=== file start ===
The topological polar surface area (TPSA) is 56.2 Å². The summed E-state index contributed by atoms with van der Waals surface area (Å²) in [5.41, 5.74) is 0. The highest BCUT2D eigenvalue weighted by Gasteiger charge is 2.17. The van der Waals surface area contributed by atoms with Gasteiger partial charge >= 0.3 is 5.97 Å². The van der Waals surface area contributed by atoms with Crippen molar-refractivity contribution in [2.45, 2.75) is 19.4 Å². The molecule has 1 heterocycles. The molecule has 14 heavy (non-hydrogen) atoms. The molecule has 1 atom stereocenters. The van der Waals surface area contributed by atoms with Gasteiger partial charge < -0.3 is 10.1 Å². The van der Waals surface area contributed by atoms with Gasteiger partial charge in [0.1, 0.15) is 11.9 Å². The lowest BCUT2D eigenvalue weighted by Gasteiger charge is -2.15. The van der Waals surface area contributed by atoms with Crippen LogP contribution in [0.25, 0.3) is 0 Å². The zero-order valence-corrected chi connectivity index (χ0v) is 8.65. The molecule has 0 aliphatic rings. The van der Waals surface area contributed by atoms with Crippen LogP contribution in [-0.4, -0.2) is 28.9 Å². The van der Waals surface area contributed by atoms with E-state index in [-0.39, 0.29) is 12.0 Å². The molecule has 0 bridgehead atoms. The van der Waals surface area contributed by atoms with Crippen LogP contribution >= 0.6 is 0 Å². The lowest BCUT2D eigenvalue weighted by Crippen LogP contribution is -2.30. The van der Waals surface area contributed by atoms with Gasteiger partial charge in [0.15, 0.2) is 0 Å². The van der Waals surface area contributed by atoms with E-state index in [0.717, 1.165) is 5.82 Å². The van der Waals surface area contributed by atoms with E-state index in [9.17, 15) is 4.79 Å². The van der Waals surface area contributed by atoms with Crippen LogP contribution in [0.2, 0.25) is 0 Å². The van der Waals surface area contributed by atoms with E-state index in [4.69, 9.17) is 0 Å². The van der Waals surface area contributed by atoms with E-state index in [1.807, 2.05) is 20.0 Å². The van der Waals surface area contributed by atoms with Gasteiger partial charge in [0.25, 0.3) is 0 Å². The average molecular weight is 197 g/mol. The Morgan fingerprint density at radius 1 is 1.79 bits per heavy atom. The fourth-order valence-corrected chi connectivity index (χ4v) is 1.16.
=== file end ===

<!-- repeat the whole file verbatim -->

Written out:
The topological polar surface area (TPSA) is 56.2 Å². The summed E-state index contributed by atoms with van der Waals surface area (Å²) in [5.41, 5.74) is 0. The highest BCUT2D eigenvalue weighted by Gasteiger charge is 2.17. The van der Waals surface area contributed by atoms with Gasteiger partial charge >= 0.3 is 5.97 Å². The van der Waals surface area contributed by atoms with Crippen molar-refractivity contribution in [2.45, 2.75) is 19.4 Å². The molecule has 1 heterocycles. The molecule has 14 heavy (non-hydrogen) atoms. The molecule has 1 atom stereocenters. The van der Waals surface area contributed by atoms with Gasteiger partial charge < -0.3 is 10.1 Å². The van der Waals surface area contributed by atoms with Gasteiger partial charge in [0.1, 0.15) is 11.9 Å². The lowest BCUT2D eigenvalue weighted by Gasteiger charge is -2.15. The van der Waals surface area contributed by atoms with Crippen LogP contribution in [0.25, 0.3) is 0 Å². The zero-order valence-corrected chi connectivity index (χ0v) is 8.65. The molecule has 0 aliphatic rings. The van der Waals surface area contributed by atoms with Crippen LogP contribution in [-0.4, -0.2) is 28.9 Å². The van der Waals surface area contributed by atoms with E-state index in [-0.39, 0.29) is 12.0 Å². The molecule has 0 bridgehead atoms. The van der Waals surface area contributed by atoms with Crippen LogP contribution >= 0.6 is 0 Å². The lowest BCUT2D eigenvalue weighted by Crippen LogP contribution is -2.30. The van der Waals surface area contributed by atoms with Gasteiger partial charge in [0.15, 0.2) is 0 Å². The van der Waals surface area contributed by atoms with E-state index in [0.717, 1.165) is 5.82 Å². The van der Waals surface area contributed by atoms with E-state index in [9.17, 15) is 4.79 Å². The van der Waals surface area contributed by atoms with Crippen LogP contribution in [0.2, 0.25) is 0 Å². The van der Waals surface area contributed by atoms with E-state index in [4.69, 9.17) is 0 Å². The van der Waals surface area contributed by atoms with E-state index in [1.807, 2.05) is 20.0 Å². The van der Waals surface area contributed by atoms with Gasteiger partial charge in [0.25, 0.3) is 0 Å². The average molecular weight is 197 g/mol. The Morgan fingerprint density at radius 1 is 1.79 bits per heavy atom. The fourth-order valence-corrected chi connectivity index (χ4v) is 1.16.